Trinity Sunday/ Welcome Back

A sermon preached on John 3:16, John 10:10, 2 Cor. 3:6 by Pastor Jonathan Werre at Good Shepherd Lutheran Church in Sioux Falls, SD, on June 7, 2020.

Welcome back!  Speaking for myself and Pastor Johnson,it feels very good to be back.  For those worshipping via our livestream, it feels very good to be worshiping with you live rather than pre-recorded.  Coming back together after having an empty Sanctuary for how long is an unusual situation.   Gives us a chance to discover a couple things about ourselves.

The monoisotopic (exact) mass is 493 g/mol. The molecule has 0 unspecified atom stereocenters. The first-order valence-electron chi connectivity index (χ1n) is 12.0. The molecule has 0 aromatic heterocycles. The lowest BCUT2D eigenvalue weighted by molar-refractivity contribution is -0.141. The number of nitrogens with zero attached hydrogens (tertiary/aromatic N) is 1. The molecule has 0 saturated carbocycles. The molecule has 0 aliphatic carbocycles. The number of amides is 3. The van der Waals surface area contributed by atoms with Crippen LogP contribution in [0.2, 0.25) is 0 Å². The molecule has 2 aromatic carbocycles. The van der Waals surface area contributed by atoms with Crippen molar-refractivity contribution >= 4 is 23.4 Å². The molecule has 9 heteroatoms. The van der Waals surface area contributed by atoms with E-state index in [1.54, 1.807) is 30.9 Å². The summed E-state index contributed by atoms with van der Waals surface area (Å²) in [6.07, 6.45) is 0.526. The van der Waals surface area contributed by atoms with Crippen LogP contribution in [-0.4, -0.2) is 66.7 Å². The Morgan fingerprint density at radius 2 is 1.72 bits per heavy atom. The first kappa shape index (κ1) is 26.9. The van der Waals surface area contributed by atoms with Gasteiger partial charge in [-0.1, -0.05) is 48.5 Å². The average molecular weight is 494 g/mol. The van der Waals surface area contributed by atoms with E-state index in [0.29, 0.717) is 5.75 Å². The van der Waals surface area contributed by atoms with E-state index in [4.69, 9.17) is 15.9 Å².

For example, this is a good chance to ask yourself:  “Why am I here today?” (physically or virtually).  We came for worship, of course, but why?  That’s a good question to ask, isn’t t?   How will you be different by the end of this service?

I hope your answer sounds like this: “By the end of this service, parts of me will be killed once again and parts made fully alive once again.”  The stark truth is–we come to worship to die and to be made alive.  As the famous German theologian Dietrich Bonhoeffer (the one who spoke out against the Nazi regime and got put in prison for it) said, “When Christ calls a man, he bids him come and die.”